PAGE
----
USC’s Sam Darnold
Fatal flaw: Turnovers
Darnold’s 22 turnovers last season tied for the most in FBS. Darnold lost nine fumbles and had 13 interceptions. In the final game of his college career, he turned it over three times in a 24-7 loss to Ohio State.
A year ago Darnold was supposed to be the no-doubt first pick of this draft, but his 2017 season was underwhelming. Mechanics are an issue, and that doesn’t help with the turnover issue. He has a bit of a looping throwing motion. Maybe that can be fixed. It’s not impossible to overcome a slow release, but it’s not ideal to give NFL cornerbacks and safeties a head start with a long throwing motion. Darnold has said he plans to throw at the combine, and any improvements to his motion would be a plus. His athleticism will surely stand out. Teams will have to figure out if the turnovers are fixable.
Oklahoma’s Baker Mayfield
Fatal flaw: Size
Presumably, Mayfield hasn’t grown any taller since the Senior Bowl, when he measured under 6-foot-1. It’s a good bet that alone eliminates Mayfield from consideration for some teams. Drew Brees and Russell Wilson have broken some barriers for short quarterbacks, but there’s a reason some teams have size requirements at the position.
Mayfield can’t do anything about his stature, but he will need to interview well at the combine. The Heisman Trophy winner’s ability is unquestioned. He’s a deadly accurate passer, athletic, amazingly productive and by all accounts a leader who teammates rally around. But he has questions about his maturity. Johnny Manziel comparisons seem unfair, but there were enough moments in college that NFL teams will want to find out if he’ll be an issue off the field. He can’t change questions about his height, and his workouts in Indianapolis will be important too, but answering off-field questions might help him most.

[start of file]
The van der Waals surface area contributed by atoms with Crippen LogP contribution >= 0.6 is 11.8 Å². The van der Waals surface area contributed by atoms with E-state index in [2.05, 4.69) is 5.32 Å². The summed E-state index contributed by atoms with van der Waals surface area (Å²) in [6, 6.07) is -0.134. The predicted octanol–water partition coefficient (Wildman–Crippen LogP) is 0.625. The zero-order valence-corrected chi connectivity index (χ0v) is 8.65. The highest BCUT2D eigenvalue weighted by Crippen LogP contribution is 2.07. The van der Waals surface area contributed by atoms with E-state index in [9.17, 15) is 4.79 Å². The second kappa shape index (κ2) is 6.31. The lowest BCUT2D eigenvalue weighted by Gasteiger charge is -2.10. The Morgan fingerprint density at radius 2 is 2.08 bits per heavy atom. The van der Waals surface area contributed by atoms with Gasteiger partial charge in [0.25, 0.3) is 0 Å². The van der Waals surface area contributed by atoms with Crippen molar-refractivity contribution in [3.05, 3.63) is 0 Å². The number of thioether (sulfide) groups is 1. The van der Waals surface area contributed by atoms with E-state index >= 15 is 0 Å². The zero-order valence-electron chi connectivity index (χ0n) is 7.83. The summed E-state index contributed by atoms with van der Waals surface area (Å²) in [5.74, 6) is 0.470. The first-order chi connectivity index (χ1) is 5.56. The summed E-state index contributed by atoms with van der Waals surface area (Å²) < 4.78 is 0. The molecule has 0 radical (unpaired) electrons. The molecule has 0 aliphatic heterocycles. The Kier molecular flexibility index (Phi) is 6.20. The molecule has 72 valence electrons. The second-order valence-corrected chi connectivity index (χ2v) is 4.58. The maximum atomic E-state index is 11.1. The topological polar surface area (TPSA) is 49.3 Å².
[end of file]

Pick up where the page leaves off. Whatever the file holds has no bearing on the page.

UCLA’s Josh Rosen
Fatal flaw: Maturity
Between now and the draft, you’ll hear a lot about how polished Rosen is as a passer. He has great mechanics. You’ll also hear plenty about his maturity.
From Charles Robinson’s report late last season after talking to evaluators, Rosen can come off as arrogant, and his leadership isn’t where it needs to be yet. There are some football questions, such as him forcing throws, and he doesn’t have a clean health history. He missed time in 2016 with a shoulder injury and a second concussion last season caused him to miss UCLA’s bowl game. But it seems Rosen’s attitude and maturity might be his biggest issue.
What evaluators will see when Rosen throws at the combine (which he is expected to do) is a very advanced passer. That part doesn’t seem to be in doubt. They’ll see a potential Week 1 starter, but like Mayfield, how Rosen does in interviews could determine where he goes among the fascinating quartet of top quarterbacks.